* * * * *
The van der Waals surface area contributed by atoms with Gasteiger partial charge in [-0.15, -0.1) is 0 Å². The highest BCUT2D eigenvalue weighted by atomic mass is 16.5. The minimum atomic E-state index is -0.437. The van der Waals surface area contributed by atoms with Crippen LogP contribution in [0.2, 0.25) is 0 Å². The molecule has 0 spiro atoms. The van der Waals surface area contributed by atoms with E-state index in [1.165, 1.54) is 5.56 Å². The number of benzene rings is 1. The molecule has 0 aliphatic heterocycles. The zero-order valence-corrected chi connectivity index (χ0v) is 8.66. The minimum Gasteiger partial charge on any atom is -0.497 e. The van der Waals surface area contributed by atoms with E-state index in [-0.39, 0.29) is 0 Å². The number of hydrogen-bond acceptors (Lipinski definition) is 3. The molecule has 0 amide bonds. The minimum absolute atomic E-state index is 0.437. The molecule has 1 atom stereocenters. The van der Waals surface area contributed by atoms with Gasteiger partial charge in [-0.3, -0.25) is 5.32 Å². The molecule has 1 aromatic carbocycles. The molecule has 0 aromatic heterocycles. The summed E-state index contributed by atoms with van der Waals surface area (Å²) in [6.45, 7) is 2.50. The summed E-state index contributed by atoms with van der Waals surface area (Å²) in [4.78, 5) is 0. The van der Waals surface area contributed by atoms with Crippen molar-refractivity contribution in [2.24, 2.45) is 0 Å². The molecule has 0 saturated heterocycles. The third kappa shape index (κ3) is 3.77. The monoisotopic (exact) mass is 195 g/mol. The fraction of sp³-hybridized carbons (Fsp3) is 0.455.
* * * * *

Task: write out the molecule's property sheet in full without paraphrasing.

The van der Waals surface area contributed by atoms with Gasteiger partial charge in [-0.15, -0.1) is 0 Å². The highest BCUT2D eigenvalue weighted by atomic mass is 16.5. The minimum atomic E-state index is -0.437. The van der Waals surface area contributed by atoms with Crippen LogP contribution in [0.2, 0.25) is 0 Å². The molecule has 0 spiro atoms. The van der Waals surface area contributed by atoms with E-state index in [1.165, 1.54) is 5.56 Å². The number of benzene rings is 1. The molecule has 0 aliphatic heterocycles. The zero-order valence-corrected chi connectivity index (χ0v) is 8.66. The minimum Gasteiger partial charge on any atom is -0.497 e. The van der Waals surface area contributed by atoms with E-state index in [-0.39, 0.29) is 0 Å². The number of hydrogen-bond acceptors (Lipinski definition) is 3. The molecule has 0 amide bonds. The minimum absolute atomic E-state index is 0.437. The molecule has 1 atom stereocenters. The van der Waals surface area contributed by atoms with Gasteiger partial charge in [-0.3, -0.25) is 5.32 Å². The molecule has 1 aromatic carbocycles. The molecule has 0 aromatic heterocycles. The summed E-state index contributed by atoms with van der Waals surface area (Å²) in [6.45, 7) is 2.50. The summed E-state index contributed by atoms with van der Waals surface area (Å²) in [4.78, 5) is 0. The van der Waals surface area contributed by atoms with Crippen molar-refractivity contribution in [2.24, 2.45) is 0 Å². The molecule has 0 saturated heterocycles. The third kappa shape index (κ3) is 3.77. The monoisotopic (exact) mass is 195 g/mol. The fraction of sp³-hybridized carbons (Fsp3) is 0.455.